Abortion-rights activists before the Washington Monument in Washington, D.C., at the March for Women's Lives in 2004
November 12, 1989 Washington, D.C. pro-choice march

Prior to 1973, abortion rights in the United States were not seen as a constitutional issue. Abortion was seen as a purely state matter, all of which had some type of restrictions. The first legal restrictions on abortion appeared in the 1820s, forbidding abortion after the fourth month of pregnancy. A number of early feminists expressed decided skepticism about outlawing abortion. They disliked abortion but thought anti-abortion laws did not apply “the proper remedies,” according to one nineteenth-century women’s rights pioneer.[8] By 1900, legislators at the urgings of the American Medical Association (AMA) had enacted laws banning abortion in most U.S. states.[9] The AMA played a vital role in stigmatizing abortions by using their status and power to create a moral stance against abortion. The AMA viewed abortion providers as unwanted healthcare competitors.[10] Due to the high maternal morbidity and mortality rates caused by back alley abortions, physicians, nurses, and social workers pushed for legalization of abortion from a pro-public health perspective. [11] Support for abortion rights went beyond feminists and medical professions. The broad support for legalizing abortion in the 1960s also derived from certain religious leaders. For example, there were 1,400 clergy operating on the East Coast for the Clergy Consultation Service on Abortion—an underground network that connected women seeking abortions to doctors—during the 1960s. [12] As the historian Christine Stansell explained, many religious leaders came to approach the abortion rights argument from a position of individual conscience instead of from dogma by witnessing the "strains unwanted pregnancies put on members of their congregations".[13]

Jane Roe in front of the Supreme Court

In its landmark 1973 case, Roe v. Wade where a woman challenged the Texas laws criminalizing abortion, the U.S. Supreme Court reached two important conclusions:

  • That state abortion laws are subject to the due process clause of the Fourteenth Amendment to the United States Constitution; and
  • That the procurement of an abortion was a constitutional right during the first and second trimesters of a pregnancy based on the constitutional right to privacy, but that the state's interest in protecting "potential life" prevailed in the third trimester unless the woman's health was at risk. In subsequent rulings, the Court rejected the trimester framework altogether in favor of a cutoff at the point of fetal viability (cf. Planned Parenthood v. Casey).

Abortion-rights groups are active in all American states and at the federal level, campaigning for legal abortion and against the reimposition of anti-abortion laws, with varying degrees of success. Only a few states allow abortion without limitation or regulation, but most do allow various limited forms of abortion.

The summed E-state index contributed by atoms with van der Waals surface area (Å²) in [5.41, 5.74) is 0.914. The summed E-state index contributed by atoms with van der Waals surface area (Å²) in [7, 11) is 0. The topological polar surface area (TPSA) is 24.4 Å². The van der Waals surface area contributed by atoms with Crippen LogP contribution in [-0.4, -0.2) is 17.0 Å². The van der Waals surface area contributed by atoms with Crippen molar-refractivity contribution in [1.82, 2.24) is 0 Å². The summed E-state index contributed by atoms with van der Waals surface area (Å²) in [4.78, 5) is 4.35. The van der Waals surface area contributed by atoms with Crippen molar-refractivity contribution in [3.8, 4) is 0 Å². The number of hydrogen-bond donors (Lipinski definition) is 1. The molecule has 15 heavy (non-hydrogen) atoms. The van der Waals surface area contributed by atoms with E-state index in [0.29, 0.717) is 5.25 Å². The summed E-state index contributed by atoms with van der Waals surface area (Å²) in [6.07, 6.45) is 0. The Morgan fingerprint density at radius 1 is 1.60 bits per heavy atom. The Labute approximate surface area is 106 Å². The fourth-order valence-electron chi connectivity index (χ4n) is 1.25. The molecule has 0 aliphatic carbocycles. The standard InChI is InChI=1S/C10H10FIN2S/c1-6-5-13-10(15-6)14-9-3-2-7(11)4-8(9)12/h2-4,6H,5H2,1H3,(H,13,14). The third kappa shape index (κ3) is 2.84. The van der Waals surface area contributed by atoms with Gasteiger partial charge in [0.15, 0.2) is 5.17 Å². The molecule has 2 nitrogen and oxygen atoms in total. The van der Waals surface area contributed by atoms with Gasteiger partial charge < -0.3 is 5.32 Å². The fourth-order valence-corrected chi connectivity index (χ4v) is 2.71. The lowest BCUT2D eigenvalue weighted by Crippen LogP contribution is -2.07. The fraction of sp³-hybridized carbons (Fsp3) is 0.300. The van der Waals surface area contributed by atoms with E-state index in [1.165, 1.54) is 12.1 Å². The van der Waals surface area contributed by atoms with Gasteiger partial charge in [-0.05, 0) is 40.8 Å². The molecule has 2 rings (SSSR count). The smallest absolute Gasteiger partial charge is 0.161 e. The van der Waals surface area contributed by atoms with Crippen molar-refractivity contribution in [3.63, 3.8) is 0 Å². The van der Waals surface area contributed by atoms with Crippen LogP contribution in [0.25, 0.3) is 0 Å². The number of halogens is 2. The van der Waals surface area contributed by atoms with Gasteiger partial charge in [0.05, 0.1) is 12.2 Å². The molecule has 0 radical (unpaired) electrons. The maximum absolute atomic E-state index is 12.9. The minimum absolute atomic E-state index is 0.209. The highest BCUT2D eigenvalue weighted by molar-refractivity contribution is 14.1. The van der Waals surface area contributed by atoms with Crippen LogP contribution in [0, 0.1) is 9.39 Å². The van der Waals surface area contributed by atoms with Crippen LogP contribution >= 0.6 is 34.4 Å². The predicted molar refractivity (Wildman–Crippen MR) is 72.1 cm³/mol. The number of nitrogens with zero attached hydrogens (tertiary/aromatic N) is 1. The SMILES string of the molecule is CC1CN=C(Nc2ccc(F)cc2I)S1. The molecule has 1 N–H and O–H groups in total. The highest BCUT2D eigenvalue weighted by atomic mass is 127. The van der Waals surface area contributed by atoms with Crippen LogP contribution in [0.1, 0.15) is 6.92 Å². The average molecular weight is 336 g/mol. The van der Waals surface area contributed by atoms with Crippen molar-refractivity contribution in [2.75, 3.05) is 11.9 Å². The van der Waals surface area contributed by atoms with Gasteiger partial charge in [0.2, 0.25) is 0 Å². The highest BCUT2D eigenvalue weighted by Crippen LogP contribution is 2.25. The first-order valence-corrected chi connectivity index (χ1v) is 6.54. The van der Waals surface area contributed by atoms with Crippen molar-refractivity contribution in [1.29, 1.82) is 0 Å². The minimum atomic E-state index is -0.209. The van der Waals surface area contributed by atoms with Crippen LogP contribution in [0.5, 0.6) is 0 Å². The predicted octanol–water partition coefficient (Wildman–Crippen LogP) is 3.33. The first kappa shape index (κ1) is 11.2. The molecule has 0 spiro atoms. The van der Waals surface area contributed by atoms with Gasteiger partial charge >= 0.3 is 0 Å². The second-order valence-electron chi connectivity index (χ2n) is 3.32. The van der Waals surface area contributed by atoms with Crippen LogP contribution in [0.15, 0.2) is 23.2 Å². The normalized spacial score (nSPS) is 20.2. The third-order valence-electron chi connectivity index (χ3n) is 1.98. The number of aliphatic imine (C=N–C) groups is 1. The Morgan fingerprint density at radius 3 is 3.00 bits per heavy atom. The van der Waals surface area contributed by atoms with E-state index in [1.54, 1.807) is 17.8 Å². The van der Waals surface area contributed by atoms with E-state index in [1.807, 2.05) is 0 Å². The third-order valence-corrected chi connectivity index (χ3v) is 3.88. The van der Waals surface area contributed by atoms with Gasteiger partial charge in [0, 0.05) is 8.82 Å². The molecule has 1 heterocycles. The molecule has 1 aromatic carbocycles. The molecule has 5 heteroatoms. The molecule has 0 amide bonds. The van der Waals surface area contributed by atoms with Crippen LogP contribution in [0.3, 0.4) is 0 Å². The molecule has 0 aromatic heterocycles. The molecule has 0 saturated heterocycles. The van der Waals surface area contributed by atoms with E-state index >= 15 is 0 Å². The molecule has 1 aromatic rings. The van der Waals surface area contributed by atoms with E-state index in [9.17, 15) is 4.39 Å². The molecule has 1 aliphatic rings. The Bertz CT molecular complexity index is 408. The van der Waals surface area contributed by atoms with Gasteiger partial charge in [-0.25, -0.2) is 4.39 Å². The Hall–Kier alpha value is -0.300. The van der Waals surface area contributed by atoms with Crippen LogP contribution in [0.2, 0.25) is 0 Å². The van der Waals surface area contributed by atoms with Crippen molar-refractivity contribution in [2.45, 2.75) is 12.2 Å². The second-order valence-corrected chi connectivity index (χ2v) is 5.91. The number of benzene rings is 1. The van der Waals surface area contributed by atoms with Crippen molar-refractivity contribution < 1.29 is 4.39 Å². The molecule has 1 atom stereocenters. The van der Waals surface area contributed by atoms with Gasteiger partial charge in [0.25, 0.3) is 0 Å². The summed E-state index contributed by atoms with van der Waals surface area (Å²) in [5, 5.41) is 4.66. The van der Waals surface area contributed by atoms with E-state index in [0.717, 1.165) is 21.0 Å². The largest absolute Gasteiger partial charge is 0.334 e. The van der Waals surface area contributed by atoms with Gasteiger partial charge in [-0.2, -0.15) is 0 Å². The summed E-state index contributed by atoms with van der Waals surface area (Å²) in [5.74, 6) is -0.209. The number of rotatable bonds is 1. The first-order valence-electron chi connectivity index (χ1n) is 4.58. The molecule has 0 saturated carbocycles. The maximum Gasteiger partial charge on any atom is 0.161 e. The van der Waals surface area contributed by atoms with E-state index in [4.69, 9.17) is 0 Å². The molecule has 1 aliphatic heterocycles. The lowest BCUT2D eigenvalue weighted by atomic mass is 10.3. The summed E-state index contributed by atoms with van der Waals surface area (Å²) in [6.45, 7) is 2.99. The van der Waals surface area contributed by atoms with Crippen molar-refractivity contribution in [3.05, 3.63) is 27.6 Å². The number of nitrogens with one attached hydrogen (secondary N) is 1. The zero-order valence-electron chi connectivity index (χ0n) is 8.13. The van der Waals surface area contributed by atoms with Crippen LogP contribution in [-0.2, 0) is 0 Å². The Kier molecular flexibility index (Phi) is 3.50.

In the wake of extreme abortion restrictions in states like Georgia, Alabama, Missouri and Ohio, transgender, intersex and other gender-nonconforming people felt forgotten in this movement.[14]

Abortion is one of the most common medical interventions undergone by women aged 15–44.[15] In the USA childbirth carries a risk of death about 14 times higher than abortion.[16]

In the United States, the Democratic Party's platform endorses the abortion-rights position, stating that abortion should be "safe, legal, and rare".[17] Not all Democrats agree with the platform, however, and there is a small pro-life faction within the party, expressed in such groups as Democrats for Life of America.[18] Similarly, there is a small abortion-rights faction within the Republican Party. The Libertarian Party holds "that government should be kept out of the matter".[19]

Organizations and individuals[edit]

The pro-choice movement includes a variety of organizations, with no single centralized decision-making body.[1] Many more individuals who are not members of these organizations also support their views and arguments.

Planned Parenthood, NARAL Pro-Choice America, the National Abortion Federation, the National Organization for Women, and the American Civil Liberties Union are the leading abortion-rights advocacy and lobbying groups in the United States. Most major feminist organizations also support abortion-rights positions, as do the American Medical Association, the American Congress of Obstetricians and Gynecologists, and pro-choice physicians such as Eugene Gu[20] and Warren Hern[21] who have fought political opposition from pro-life Senator Marsha Blackburn.[22][23] Faith-based groups that advocate for abortion rights include notably the Religious Coalition for Reproductive Choice and Catholics for Choice.